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You are here: Home > Recent > News > JCO's Review of "The Number 23"
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JCO's Review of "The Number 23"
04 Mar 2007    

By Heather Wadowski Turk (Editor/Reporter (L.A.))

Any true Carreyholic shouldn’t have been surprised by The Number 23’s opening numbers. Earning just $14.6 million in its first weekend of release, The Number 23 fell WAY short of Bruce Almighty’s almighty earnings--$67,953,330 in its first weekend alone. Audiences just can’t seem to accept the Ace Ventura funnyman in anything where he’s not talking out of his ass, though, which is a shame since 23 showcases what a talented actor Carrey truly is.

In The Number 23, Carrey reunites with Batman Forever director Joel Schumacher to tell the story of a man who becomes obsessed with a book that appears to be based on his life but ends with a murder that has yet to happen. After receiving an obscure book titled The Number 23 from his wife (Virginia Madsen) for his birthday, Walter Sparrow (Carrey) becomes increasing convinced that the book--written by a “Topsy Kretts”--is based on him. His obsession with the novel--and the number 23--eventually start to consume him, as he begins to realize the book forecasts far graver consequences for his life than he could have ever imagined.

The Number 23
© Christine Loss/New Line Cinema

Playing both Walter and the book’s central character, Fingerling, Carrey shines as both a troubled husband and father and a dark, mysterious detective who eventually goes from solving crimes to committing them. As Fingerling, audiences get to see yet another side of Jim Carrey--a side only briefly seen before in 1988’s The Dead Pool. Viewers won’t be able to turn away from watching Carrey portray the tattooed, paranoid and sadistic detective, and his performances is so strong that it’s almost hard to believe this is the same man who’s made a career off of comedies such as Dumb and Dumber. While Carrey may have played crazy before (The Cable Guy, anyone?), his performances usually always have a hint of dark humor to them. This time, though, there’s nothing funny about The Number 23’s villain--Fingerling is just one sick, twisted pup.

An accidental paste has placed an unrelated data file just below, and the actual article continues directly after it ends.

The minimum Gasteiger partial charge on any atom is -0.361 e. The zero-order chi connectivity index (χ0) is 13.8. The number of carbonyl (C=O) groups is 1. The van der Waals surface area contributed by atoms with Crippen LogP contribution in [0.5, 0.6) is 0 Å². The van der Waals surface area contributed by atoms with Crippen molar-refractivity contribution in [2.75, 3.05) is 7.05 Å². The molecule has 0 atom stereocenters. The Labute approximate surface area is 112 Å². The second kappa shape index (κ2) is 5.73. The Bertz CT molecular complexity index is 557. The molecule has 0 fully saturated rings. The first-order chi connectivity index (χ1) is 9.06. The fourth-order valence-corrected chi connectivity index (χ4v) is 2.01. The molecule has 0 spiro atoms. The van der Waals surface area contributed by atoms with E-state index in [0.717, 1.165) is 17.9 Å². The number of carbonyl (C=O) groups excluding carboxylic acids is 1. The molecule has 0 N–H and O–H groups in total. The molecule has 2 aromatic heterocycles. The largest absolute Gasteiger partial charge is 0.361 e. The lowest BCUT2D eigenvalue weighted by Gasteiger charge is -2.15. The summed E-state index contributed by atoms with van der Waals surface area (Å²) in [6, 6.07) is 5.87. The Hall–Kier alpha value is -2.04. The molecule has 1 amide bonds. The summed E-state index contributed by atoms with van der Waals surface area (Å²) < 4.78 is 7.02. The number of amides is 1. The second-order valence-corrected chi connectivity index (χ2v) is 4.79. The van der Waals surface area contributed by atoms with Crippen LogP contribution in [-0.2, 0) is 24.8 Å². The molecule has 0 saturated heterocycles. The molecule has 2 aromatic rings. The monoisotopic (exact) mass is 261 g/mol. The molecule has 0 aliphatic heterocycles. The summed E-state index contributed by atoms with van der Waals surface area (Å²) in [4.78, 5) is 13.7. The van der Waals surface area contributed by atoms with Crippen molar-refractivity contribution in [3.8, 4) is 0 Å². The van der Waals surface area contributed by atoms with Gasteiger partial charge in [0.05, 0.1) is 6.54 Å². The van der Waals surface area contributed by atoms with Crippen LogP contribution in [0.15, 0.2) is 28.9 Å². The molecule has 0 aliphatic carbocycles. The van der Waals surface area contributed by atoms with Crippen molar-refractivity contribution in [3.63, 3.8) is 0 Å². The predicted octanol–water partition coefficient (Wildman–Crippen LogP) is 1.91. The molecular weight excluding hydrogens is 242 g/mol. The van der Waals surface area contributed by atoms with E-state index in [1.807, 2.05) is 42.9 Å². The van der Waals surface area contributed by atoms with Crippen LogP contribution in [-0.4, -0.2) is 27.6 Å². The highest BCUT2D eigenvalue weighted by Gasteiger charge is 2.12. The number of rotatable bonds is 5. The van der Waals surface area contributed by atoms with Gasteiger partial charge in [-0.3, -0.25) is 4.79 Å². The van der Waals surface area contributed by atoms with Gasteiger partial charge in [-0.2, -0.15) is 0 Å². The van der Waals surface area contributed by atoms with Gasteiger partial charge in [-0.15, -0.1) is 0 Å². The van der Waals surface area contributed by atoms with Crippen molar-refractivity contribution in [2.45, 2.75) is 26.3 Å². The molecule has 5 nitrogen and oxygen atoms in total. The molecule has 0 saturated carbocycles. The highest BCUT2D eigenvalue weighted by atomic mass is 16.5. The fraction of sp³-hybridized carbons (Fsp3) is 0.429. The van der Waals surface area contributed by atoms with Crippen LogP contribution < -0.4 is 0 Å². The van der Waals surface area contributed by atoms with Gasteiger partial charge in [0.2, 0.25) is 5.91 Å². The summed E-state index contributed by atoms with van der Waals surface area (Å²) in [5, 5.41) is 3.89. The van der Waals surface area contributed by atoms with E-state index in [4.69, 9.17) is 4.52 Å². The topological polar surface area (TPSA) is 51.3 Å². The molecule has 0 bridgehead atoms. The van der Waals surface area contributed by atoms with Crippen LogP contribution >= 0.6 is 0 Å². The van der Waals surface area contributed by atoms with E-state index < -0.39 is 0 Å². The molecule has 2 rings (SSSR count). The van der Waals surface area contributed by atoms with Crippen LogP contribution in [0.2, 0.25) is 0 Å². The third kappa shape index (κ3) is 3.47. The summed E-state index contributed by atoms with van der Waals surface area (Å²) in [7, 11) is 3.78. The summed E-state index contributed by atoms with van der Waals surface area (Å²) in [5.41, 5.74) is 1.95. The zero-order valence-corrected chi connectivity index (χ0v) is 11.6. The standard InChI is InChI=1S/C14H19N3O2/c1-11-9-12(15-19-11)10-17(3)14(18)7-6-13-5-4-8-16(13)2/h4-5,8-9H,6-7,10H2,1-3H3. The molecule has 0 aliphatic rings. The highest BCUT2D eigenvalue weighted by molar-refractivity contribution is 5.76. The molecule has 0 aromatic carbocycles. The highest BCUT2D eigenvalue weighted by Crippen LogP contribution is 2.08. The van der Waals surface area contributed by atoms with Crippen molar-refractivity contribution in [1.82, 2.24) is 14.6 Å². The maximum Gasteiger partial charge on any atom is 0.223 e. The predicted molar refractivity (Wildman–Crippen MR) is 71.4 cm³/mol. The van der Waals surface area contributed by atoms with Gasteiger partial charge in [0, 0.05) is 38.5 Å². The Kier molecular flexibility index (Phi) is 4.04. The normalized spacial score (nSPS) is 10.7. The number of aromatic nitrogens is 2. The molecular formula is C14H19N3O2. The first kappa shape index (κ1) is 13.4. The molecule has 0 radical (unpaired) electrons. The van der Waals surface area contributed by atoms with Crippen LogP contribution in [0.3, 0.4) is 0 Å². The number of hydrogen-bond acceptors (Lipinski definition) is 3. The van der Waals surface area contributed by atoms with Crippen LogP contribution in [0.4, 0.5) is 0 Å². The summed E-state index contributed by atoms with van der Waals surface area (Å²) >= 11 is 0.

Carrey’s performance isn’t the only thing that makes The Number 23 shine, though. Schumacher’s use of light--especially in the scenes that bring pages from the book to life--is visually stunning. The contrast between Schumacher’s use of overexposure and Fingerling’s dark, black trench coat and slicked-back hair truly creates a world of its own, making it easy for viewers to identify when a scene is taking place in the real world versus the world created by The Number 23’s Topsy Kretts. Only near the end, as the line between Walter’s own life and Fingerling’s story becomes more blurred, do audiences truly question what’s real and what’s fiction.

The movie’s biggest surprise, however, has nothing to do with how convincingly Carrey can portray a killer, but with how detailed the script is for a film that runs just over 90 minutes. Not only does screenwriter Fernley Phillips fully develop two worlds during the movie’s short hour-and-a-half running time, Phillips also has enough time to go back and point out all of The Number 23’s carefully placed clues, so that viewers can leave the theater without asking “What about…?” While flashing back to retrace all of Topsy Kretts’ steps may seem a bit redundant, it’s nice to leave the theater after watching a movie with so many twists and turns without any questions and with all loose ends neatly tied up.

The Number 23
© Christine Loss/New Line Cinema

While Carrey may never break free of being pigeonholed as a comedian, those who do appreciate the funnyman as an actor and not just a comic should enjoy The Number 23. And while the movie should easily make back its budget (an estimated $30 million) in the U.S. alone, it doesn’t take a genius to figure out that 23 will hardly reestablish Carrey as one of Hollywood’s $20+ million men. Hopefully, Carrey’s next film--the animated Horton Hears a Who--will get Carrey out of his box office slump and put him back where every Carreyholic knows he belongs--at No. 1.

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